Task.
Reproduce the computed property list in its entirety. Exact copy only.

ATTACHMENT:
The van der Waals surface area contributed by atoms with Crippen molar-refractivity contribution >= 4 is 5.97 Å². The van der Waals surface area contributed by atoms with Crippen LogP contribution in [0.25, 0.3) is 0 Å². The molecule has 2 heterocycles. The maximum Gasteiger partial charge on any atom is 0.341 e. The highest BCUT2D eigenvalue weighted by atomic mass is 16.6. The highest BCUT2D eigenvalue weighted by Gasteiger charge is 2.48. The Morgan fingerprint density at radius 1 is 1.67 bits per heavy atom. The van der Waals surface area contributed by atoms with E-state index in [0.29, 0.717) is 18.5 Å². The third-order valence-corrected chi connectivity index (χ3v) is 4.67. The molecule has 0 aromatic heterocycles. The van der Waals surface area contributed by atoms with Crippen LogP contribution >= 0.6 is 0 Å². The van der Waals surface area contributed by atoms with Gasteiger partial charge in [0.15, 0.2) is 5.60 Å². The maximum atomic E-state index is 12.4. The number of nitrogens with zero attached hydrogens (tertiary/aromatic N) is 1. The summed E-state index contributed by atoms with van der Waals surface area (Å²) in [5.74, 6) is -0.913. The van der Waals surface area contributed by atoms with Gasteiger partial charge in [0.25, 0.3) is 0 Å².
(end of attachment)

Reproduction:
The van der Waals surface area contributed by atoms with Crippen molar-refractivity contribution >= 4 is 5.97 Å². The van der Waals surface area contributed by atoms with Crippen LogP contribution in [0.25, 0.3) is 0 Å². The molecule has 2 heterocycles. The maximum Gasteiger partial charge on any atom is 0.341 e. The highest BCUT2D eigenvalue weighted by atomic mass is 16.6. The highest BCUT2D eigenvalue weighted by Gasteiger charge is 2.48. The Morgan fingerprint density at radius 1 is 1.67 bits per heavy atom. The van der Waals surface area contributed by atoms with E-state index in [0.29, 0.717) is 18.5 Å². The third-order valence-corrected chi connectivity index (χ3v) is 4.67. The molecule has 0 aromatic heterocycles. The van der Waals surface area contributed by atoms with Crippen LogP contribution >= 0.6 is 0 Å². The van der Waals surface area contributed by atoms with Gasteiger partial charge in [0.15, 0.2) is 5.60 Å². The maximum atomic E-state index is 12.4. The number of nitrogens with zero attached hydrogens (tertiary/aromatic N) is 1. The summed E-state index contributed by atoms with van der Waals surface area (Å²) in [5.74, 6) is -0.913. The van der Waals surface area contributed by atoms with Gasteiger partial charge in [0.25, 0.3) is 0 Å².